The great thing about living in the United States is that we have virtually unlimited choices. (Proof: Have you ever checked out the potato chip aisle?) The same holds true for the cornucopia of stocks you can invest in. You can purchase more than 3,300 stocks on The Nasdaq exchange, while there are an additional 2,800 up-for-grabs on the New York Stock Exchange.
With so many choices, it’s hard for investors to choose which stocks are the best to invest in. We asked three successful investors and Motley Fool contributors what they’d choose if they ONLY could select three. The answers may surprise you.
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Barbara Eisner Bayer: Diversification is a key component of any successful portfolio. It reduces risk but gives you the opportunity to beat the market with a few big winners. It’s hard to incorporate diversity into a portfolio of just three stocks, but I’m going to try. The most important factor to me is that they’re all excellent businesses with strong management. But in order to diversify, I’m going to choose companies that have very little to do with each other.
My first choice will be the heart and soul of my three holdings — and that’s Berkshire Hathaway (NYSE: BRK.A)(NYSE: BRK.B) led by the incorrigible and brilliant Warren Buffett, who recently turned 90. Owning BRK is like owning the greatest mutual fund out there — except it has arguably the best manager ever at its helm and no management fee. The company is less like a stock and more like a holding company for some incredible businesses, including GEICO, Dairy Queen, Fruit of the Loom, and Duracell. And since Buffett knows he can’t live forever, he’s empowered his lieutenants Todd Combs and Ted Weschler to purchase stocks in their own style, which has led to recent purchases of Apple, Amazon (NASDAQ: AMZN), and most recently, the IPO Snowflake. That’s in addition to its bank holdings like Wells FargoÂ and Bank of New York Mellon, and such stalwart companies as Coca Cola, Kraft Heinz, and General Motors.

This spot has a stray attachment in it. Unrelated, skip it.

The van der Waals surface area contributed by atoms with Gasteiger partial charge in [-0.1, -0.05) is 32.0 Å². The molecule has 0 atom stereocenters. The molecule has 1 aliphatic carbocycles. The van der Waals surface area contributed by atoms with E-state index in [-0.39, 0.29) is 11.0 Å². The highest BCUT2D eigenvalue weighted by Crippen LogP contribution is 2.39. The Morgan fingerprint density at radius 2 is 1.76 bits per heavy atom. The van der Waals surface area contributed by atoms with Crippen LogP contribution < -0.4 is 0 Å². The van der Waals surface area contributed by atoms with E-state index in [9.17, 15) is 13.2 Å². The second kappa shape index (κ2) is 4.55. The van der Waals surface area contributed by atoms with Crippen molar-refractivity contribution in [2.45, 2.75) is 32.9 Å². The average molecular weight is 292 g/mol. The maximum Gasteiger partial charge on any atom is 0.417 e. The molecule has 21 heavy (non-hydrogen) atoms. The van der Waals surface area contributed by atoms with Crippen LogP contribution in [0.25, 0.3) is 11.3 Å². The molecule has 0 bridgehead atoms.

By owning Berkshire, I’m free to include a more risky, high-growth stock in my three holdings, and my choice is Docusign (NASDAQ: DOCU). Anyone who has needed to sign an important document during the coronavirus pandemic is no doubt familiar with the company, which enables people to deliver their John Hancocks online and close deals no matter where they are in the world. As of Sept. 1, shares were up 190% in 2020 after surging almost 85% in 2019. And last year, the company created the “Docusign Agreement Cloud,” which enables any business to automate an entire agreement life cycle. The stock may be a bit pricey now, but I believe it will grow into its valuation over the long term.